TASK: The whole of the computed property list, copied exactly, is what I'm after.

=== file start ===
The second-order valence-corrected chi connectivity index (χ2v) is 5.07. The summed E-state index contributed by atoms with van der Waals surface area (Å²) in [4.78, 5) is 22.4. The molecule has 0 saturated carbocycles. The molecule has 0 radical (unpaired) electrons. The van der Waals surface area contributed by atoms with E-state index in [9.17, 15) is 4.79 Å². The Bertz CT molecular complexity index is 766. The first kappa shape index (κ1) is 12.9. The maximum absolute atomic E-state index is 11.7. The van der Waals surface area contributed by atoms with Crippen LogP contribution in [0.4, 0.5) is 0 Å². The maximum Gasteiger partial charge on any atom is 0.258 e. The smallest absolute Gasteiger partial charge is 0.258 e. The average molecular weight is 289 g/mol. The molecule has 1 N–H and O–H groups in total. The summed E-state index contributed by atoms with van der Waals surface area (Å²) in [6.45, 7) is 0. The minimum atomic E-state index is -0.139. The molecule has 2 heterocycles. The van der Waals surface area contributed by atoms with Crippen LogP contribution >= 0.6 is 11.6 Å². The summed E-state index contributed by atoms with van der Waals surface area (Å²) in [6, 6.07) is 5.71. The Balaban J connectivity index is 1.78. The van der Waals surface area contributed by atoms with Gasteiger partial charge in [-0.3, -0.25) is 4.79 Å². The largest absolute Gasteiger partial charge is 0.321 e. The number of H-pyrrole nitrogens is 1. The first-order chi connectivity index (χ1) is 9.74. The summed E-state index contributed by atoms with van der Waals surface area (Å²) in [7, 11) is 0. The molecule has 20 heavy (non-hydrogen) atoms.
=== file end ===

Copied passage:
The second-order valence-corrected chi connectivity index (χ2v) is 5.07. The summed E-state index contributed by atoms with van der Waals surface area (Å²) in [4.78, 5) is 22.4. The molecule has 0 saturated carbocycles. The molecule has 0 radical (unpaired) electrons. The van der Waals surface area contributed by atoms with E-state index in [9.17, 15) is 4.79 Å². The Bertz CT molecular complexity index is 766. The first kappa shape index (κ1) is 12.9. The maximum absolute atomic E-state index is 11.7. The van der Waals surface area contributed by atoms with Crippen LogP contribution in [0.4, 0.5) is 0 Å². The maximum Gasteiger partial charge on any atom is 0.258 e. The smallest absolute Gasteiger partial charge is 0.258 e. The average molecular weight is 289 g/mol. The molecule has 1 N–H and O–H groups in total. The summed E-state index contributed by atoms with van der Waals surface area (Å²) in [6.45, 7) is 0. The minimum atomic E-state index is -0.139. The molecule has 2 heterocycles. The van der Waals surface area contributed by atoms with Crippen LogP contribution >= 0.6 is 11.6 Å². The summed E-state index contributed by atoms with van der Waals surface area (Å²) in [6, 6.07) is 5.71. The Balaban J connectivity index is 1.78. The van der Waals surface area contributed by atoms with Gasteiger partial charge in [-0.3, -0.25) is 4.79 Å². The largest absolute Gasteiger partial charge is 0.321 e. The number of H-pyrrole nitrogens is 1. The first-order chi connectivity index (χ1) is 9.74. The summed E-state index contributed by atoms with van der Waals surface area (Å²) in [7, 11) is 0. The molecule has 20 heavy (non-hydrogen) atoms.